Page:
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11 spices that everyone should have in his pantry



If it were not for the spices I have in my pantry the food I cook would taste only half as good. Because spices are the secret to bring other ingredients to life. With pepper, a bowl of spaghetti and cheese, which you have thrown together in two seconds, suddenly a restaurant worthy Cacio e Pepe; a pinch of ginger makes your scrambled eggs much more delicious; and even a few drops of salt and chilli powder can turn a simple plate of chopped fruit into something that will impress the partygoers.

If you fill your pantry with versatile spices, you have the opportunity to cook all the flavors you want. Of course, there are a lot of spices out there, and it's not always clear which ones you need and which ones you can do without. Instead of buying them all at once, you should first study the basics. This list is generally a good place to start if you are just starting to cook and fill out a spice rack. (If you know that you cook a certain kind of food much more often than others, the spices you need to have on hand may differ slightly.) As you cook more, you can slowly build your arsenal and become more specialized From here out.

The 11 Spices are found in tons of kitchens from around the world, so they will undoubtedly prove useful no matter what you cook. Here, registered dieticians and cooking experts explain why they are an absolute must for every home cook.

. 1 Cinnamon

If you want to add some sweetness (without sugar), cinnamon is the spice you need, Nita Sharda, RD, founder of Carrots and Cake Balanced Nutrition Consulting tells SELF. She likes to sprinkle on her yogurt and overnight oatmeal or even on root vegetables like sweet potatoes and butternut squash. "Cinnamon has a great way to add sweetness to anything added to it," she explains.

. 2 Peppers

"Peppers are another spice that works well with most foods," explains Maxine Yeung, R. D., a trained pastry chef and owner of Wellness Whisk versus SELF. It likes to use it for roasted meat and vegetables, but you can also use it for so many other dishes. I often add to shakshuka (a popular egg and pepper dish in the Middle East and North Africa) or chili, and it's great in a selection of Eastern European dishes like chicken paprikash and goulash. If you ever make tacos or fajitas, paprika is the key to throwing together some homemade taco seasoning .

. 3 Black Pepper

"Every house cook should have black pepper on hand," says Amy Gorin, M.S., R.D.N., owner of Amy Gorin Nutrition in the New York City area, opposite SELF. She says it can literally spice things up, whether it's something like a pasta or a salad, or a more surprising dish like a savory yogurt parfait.

. 4 Onion Powder

If you do not have fresh onions in stock, the dehydrated version may be a good alternative, says Gorin. She uses onion powder in tomato sauces, pasta dishes and stir-fries.

. 5 Garlic Powder

Gorin uses garlic powder in the same way as onion powder (and often in tandem) – basically in all dishes that require a small garlic kick.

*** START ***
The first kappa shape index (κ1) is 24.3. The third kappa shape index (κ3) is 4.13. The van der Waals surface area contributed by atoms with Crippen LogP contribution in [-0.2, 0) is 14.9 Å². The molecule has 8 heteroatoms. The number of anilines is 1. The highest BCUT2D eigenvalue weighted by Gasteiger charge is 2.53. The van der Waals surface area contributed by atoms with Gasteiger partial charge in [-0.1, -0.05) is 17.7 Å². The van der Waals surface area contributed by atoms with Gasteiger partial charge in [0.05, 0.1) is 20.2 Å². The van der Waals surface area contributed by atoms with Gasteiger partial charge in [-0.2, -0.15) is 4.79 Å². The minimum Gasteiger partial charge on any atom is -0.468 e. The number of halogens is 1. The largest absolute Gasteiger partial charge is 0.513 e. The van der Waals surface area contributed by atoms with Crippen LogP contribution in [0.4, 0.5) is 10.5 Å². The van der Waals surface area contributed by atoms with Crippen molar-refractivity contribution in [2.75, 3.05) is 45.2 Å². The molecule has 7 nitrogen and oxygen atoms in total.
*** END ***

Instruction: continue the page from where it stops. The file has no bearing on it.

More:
. 6 Dried herbs

If you do not have a garden, fresh herbs are not always the simplest ingredients. Dried herbs last much longer and they help you to spice things up, even when your ingredients are running out. Gorin keeps dried dill, basil, rosemary, coriander, oregano and parsley for things like pasta (19459004), frittatas (19459033), salads, sandwiches and more.

. 7 Ginger

"If I do not use fresh ginger, then I bet I have ginger powder on hand," says Sharda. She likes the way she gives almost every recipe a kick. You could even put one or two spoons in hot water and call it tea!

. 8 Turmeric

Turmeric is known for its strong color, but it is also worth it for its slightly bitter and spicy taste. Sharda uses it to add a lively touch to steamed milk and rice, and Yeung loves to incorporate it into almost anything, whether it's her morning smoothie or roasted vegetables for dinner.

. 9 Red Pepper Flakes

Red pepper flakes are the best way to give your food a spicy kick without changing the overall taste of the food. Incorporate them into the cooking process at an early stage – cook them in a marinara sauce or chili or fry them with vegetables or meat – or use them as a side dish and sprinkle them right on your plate. Gorin likes doing that with some pizza and salads for a bit of heat.

10th Curry powder

This spice contains a lot of flavor as it is not only a spice. It is actually a blend of spices and herbs that has its origins in India. You can buy them in most supermarkets or even make them yourself. It can sometimes consist of up to 20 ingredients, but most versions contain at least coriander, turmeric, cumin and fenugreek. Gorin likes to add it to pumpkin soups and stir-fries, but it also tastes great in stews, salad dressings scrambled eggs and roasted vegetables.

. 11 Nutmeg

As another spice that can add a little sweetness to your food, nutmeg is excellent on fruit, yogurt and oatmeal. Fair Warning: A little goes far with nutmeg. Use a pinch and you'll add warmth and spice to your meal, but just a little too much and you'll overwhelm all the other flavors. Generally try to stay with a teaspoon (or less) at the same time.

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